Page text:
1 Oh give thanks to the LORD, for he is good; for his steadfast love endures forever!
… … … …
5 Out of my distress I called on the LORD; the LORD answered me and set me free.
6 The LORD is on my side; I will not fear. What can man do to me?
7 The LORD is on my side as my helper; I shall look in triumph on those who hate me.
… … … …
10 All nations surrounded me; in the name of the LORD I cut them off!
11 They surrounded me, surrounded me on every side; in the name of the LORD I cut them off!
12 They surrounded me like bees; they went out like a fire among thorns; in the name of the LORD I cut them off!
13 I was pushed hard, so that I was falling, but the LORD helped me.
14 The LORD is my strength and my song; he has become my salvation.
15 Glad songs of salvation are in the tents of the righteous: “The right hand of the LORD does valiantly,
16 the right hand of the LORD exalts, the right hand of the LORD does valiantly!”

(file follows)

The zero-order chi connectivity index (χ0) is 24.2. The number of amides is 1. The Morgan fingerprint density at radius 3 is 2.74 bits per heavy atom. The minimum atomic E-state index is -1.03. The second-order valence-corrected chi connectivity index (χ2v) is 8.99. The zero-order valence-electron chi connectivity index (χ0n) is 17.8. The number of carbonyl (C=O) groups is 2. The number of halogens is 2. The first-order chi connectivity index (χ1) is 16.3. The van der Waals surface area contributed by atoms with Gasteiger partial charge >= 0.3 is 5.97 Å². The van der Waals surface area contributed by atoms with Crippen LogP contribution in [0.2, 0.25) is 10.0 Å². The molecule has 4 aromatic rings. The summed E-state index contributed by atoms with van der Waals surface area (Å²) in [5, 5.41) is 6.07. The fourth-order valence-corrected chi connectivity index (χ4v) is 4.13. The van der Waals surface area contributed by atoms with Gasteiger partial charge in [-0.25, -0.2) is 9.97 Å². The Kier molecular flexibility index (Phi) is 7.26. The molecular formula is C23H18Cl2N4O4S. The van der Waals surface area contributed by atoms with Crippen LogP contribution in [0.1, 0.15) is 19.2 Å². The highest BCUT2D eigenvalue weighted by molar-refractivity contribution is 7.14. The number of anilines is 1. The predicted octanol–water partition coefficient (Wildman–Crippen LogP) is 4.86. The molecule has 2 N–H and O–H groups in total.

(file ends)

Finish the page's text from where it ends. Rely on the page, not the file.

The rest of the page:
17 I shall not die, but I shall live, and recount the deeds of the LORD.
18 The LORD has disciplined me severely, but he has not given me over to death.
19 Open to me the gates of righteousness, that I may enter through them and give thanks to the LORD.
20 This is the gate of the LORD; the righteous shall enter through it.
21 I thank you that you have answered me and have become my salvation.
22 The stone that the builders rejected has become the cornerstone.
23 This is the LORD’s doing; it is marvelous in our eyes.
24 This is the day that the LORD has made; let us rejoice and be glad in it.
25 Save us, we pray, O LORD! O LORD, we pray, give us success!
26 Blessed is he who comes in the name of the LORD! We bless you from the house of the LORD.